The Surgeon

 

Exposing a Heart, Does The Surgeon Think of Love? 

 

[The Surgeon, painted in 1952 by British realist Irene Blake, has hung in the same alcove at the British Museum for three decades.]

 

 

When you left, I wanted quiet,

Craved it the way some women

Want French chocolates or a second home

In Knightsbridge. So I ran each day

To silence, as far as the Circle Line

Could take me, to Bloomsbury

And the British Museum.

I took my Das Kapital, my sorrow

And your German dictionary and climbed

To a back alcove and a single leather chair.

I read and waited, leaning forward to listen

To no sounds at all.

 

When the mornings were cold again,

I began to notice things,

Like an invalid who one day

Surprises herself by showing some interest.

I looked finally at the picture

Above my head. It made me smile at first:

Five hunched figures in an operating room,

Bunched around a slab of table

Like wallflowers at a crystal punch bowl.

 

 

But not The Surgeon. Knife in hand,

He’s the scene’s bright center, a candle

Burning to completion. Candle hands

Betraying passion, tapering fingers

Extended in precise and knowing faith.

Day after day, I watch those hands

Cut into a human heart.

I see the scalpel lift bits of history:

Small betrayals, tiny rifts,

Blood red sorrow scraped clean away.

My Surgeon whistles Lohengrin

And Heals hearts whole of you.

 

 

– Unknown

 

While in college at Berkeley, I befriended Trey, a young lover of verse. He studied English at a university in Tennessee and is now a minister in the United Methodist Church. One winter night, we got drunk on red wine and read e.e. cummings to each other. My volume of the Complete Poems still bears rose-colored stains on some of its pages.

 

Trey sent this poem to me in California with an inscription on the back, written in faint green marker and cummings-like font: “this poem is so ana…i read it and thought immediately of YOU!”

 

Through all of my schools, travels, and phases, I have never let go of this poem. I don’t talk to Trey anymore, but I treasure his gift. It is a photocopy, typewritten and duplicated with lines and creases from a Xerox or mimeograph machine. A single whole punctures the top center, revealing its former place on my bulletin board.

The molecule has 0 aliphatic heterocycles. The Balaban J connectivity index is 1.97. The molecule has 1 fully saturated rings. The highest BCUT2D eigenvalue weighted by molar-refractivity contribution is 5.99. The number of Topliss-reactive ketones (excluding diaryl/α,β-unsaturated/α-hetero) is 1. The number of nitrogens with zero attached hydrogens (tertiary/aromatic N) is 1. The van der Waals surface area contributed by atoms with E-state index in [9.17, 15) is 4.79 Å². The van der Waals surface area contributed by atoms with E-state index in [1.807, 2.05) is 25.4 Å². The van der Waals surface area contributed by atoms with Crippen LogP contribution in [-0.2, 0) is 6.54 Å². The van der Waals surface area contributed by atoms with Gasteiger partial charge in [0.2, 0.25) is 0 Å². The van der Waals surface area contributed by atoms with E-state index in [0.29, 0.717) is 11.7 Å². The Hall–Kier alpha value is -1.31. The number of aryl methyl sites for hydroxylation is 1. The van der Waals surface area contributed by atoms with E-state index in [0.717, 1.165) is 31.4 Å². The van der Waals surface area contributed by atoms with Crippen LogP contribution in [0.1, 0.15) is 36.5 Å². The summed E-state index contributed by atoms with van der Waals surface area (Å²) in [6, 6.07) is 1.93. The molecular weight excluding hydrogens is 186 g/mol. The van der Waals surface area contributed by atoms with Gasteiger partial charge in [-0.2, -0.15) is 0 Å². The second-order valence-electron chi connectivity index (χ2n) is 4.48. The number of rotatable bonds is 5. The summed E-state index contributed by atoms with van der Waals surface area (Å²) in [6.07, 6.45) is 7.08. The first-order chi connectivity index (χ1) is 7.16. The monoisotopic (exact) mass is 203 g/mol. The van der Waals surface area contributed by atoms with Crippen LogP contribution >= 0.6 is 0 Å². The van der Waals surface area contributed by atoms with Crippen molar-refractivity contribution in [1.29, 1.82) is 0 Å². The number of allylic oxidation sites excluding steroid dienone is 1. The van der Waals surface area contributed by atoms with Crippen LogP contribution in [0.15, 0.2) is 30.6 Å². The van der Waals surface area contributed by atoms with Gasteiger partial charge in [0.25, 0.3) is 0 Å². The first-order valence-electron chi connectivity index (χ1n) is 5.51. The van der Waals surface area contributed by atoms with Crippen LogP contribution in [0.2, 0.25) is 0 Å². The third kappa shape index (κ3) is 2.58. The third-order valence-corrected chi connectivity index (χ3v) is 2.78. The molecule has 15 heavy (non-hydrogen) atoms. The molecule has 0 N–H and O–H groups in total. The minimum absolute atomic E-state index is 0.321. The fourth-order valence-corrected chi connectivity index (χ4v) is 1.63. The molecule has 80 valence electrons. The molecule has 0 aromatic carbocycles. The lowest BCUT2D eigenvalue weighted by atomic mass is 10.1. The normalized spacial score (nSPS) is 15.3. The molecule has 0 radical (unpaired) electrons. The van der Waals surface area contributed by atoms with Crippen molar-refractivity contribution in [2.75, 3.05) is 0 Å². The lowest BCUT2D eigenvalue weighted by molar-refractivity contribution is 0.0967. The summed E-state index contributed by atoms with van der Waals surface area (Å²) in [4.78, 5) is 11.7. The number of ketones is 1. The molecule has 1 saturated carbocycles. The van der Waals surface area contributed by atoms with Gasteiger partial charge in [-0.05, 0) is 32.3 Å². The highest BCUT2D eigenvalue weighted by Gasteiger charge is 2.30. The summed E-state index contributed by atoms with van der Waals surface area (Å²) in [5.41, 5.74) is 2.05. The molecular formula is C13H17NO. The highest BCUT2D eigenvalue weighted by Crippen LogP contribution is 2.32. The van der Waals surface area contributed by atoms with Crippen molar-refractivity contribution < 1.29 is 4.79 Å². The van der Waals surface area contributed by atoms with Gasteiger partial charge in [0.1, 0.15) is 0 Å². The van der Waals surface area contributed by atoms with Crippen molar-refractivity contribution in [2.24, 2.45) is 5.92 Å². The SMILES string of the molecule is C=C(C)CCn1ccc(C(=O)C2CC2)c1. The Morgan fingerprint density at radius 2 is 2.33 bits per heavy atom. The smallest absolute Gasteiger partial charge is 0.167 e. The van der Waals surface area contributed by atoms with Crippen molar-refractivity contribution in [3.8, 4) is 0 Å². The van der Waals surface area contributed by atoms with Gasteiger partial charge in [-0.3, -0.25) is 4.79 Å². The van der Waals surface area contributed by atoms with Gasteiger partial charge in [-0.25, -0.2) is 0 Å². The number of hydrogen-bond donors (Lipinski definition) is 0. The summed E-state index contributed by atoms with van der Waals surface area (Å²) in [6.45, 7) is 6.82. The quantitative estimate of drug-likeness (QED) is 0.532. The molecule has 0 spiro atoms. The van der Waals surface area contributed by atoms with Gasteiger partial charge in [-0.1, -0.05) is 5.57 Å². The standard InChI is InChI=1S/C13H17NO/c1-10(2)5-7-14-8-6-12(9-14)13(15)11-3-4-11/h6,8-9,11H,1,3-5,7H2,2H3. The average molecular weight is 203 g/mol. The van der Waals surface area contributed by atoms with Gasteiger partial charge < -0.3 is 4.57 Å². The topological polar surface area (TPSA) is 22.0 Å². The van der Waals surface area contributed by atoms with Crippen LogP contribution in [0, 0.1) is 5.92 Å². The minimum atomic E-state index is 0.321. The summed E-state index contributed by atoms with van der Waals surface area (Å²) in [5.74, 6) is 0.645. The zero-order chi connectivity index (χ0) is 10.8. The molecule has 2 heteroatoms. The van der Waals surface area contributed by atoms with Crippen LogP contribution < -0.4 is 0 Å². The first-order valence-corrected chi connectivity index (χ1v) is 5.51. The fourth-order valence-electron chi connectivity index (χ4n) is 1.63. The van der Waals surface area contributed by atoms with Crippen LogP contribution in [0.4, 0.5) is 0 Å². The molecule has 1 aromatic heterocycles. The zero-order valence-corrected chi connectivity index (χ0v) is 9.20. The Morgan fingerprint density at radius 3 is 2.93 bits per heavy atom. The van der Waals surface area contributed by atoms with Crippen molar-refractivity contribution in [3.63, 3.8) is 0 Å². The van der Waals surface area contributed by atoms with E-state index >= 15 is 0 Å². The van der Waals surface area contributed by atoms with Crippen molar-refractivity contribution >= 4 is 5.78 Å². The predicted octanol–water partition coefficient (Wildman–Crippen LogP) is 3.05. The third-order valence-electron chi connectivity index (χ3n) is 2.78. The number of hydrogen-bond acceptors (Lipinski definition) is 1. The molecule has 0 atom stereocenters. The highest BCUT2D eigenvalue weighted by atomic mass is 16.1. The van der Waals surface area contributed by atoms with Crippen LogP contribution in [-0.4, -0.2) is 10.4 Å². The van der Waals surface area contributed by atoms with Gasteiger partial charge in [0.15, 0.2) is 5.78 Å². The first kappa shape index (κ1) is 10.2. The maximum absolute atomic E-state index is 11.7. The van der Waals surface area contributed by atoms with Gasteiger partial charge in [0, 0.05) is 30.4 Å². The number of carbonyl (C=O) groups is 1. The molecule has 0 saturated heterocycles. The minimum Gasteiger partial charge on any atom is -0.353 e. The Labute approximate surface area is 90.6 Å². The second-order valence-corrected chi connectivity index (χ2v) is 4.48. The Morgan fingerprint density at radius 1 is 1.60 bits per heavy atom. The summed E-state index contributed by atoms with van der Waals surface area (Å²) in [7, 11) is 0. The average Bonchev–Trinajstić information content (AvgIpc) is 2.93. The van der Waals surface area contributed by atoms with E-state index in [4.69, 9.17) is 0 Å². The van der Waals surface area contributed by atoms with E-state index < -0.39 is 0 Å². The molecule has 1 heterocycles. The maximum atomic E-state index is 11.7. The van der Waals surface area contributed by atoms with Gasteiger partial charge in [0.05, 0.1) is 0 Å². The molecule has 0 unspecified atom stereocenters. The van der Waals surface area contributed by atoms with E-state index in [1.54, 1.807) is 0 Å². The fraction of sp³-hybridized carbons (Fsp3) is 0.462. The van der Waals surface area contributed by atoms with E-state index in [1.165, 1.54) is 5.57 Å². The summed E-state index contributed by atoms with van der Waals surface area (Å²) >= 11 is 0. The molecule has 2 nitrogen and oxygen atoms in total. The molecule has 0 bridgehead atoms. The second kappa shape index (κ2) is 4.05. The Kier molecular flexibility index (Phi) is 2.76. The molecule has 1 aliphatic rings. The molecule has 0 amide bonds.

The author’s name is conspicuously absent. I’ve always assumed that the poem was written by a former student who’d studied abroad in London. In my mind’s eye, I saw this poem passed around by generations of impressed English professors. 

 

 

When Trey said this poem was “me,” he was referring to Marx and the German dictionary. He was also probably alluding to my love of art. 

 

 

But I love this poem, ten years later, because of its language and form. I love its lack of stylized meter and rhyme, revealing a humbly defiant ability to flow with innate diction and pace. Most of all, I love the careful details describing a decadent, heartbroken ritual of retreat. 

 

 

I, too, have used public transit to go and sit with a favorite painting like an old friend. I’ve never known the luxury, though, of treating one as the backdrop for some reading. I know a fellow who flees to the Metropolitan Museum of Art to do just this. With his student identification card from Columbia University, he gets in for free, finds a seat to curl up in and reads, wandering tourists notwithstanding. The only public places where I’ve felt comfortable enough to curl are Californian cafés and empty church sanctuaries.

 

When the building housing Amsterdam’s Stedelijk Museum was threatened with removal, one voice objected, claiming the museum as “his church.” It occurs to me now, after an umpteenth reading, that the British Museum, too, is this poet’s church. 

 

Published in The Penwood Review, vol. 12, number 2, Fall 2008 issue.  ISSN 1092-5155.  www.penwoodreview.com

 

 

 

 

 

 

 

 

Copyright © 2007 Anastasia Hacopian. All rights reserved.

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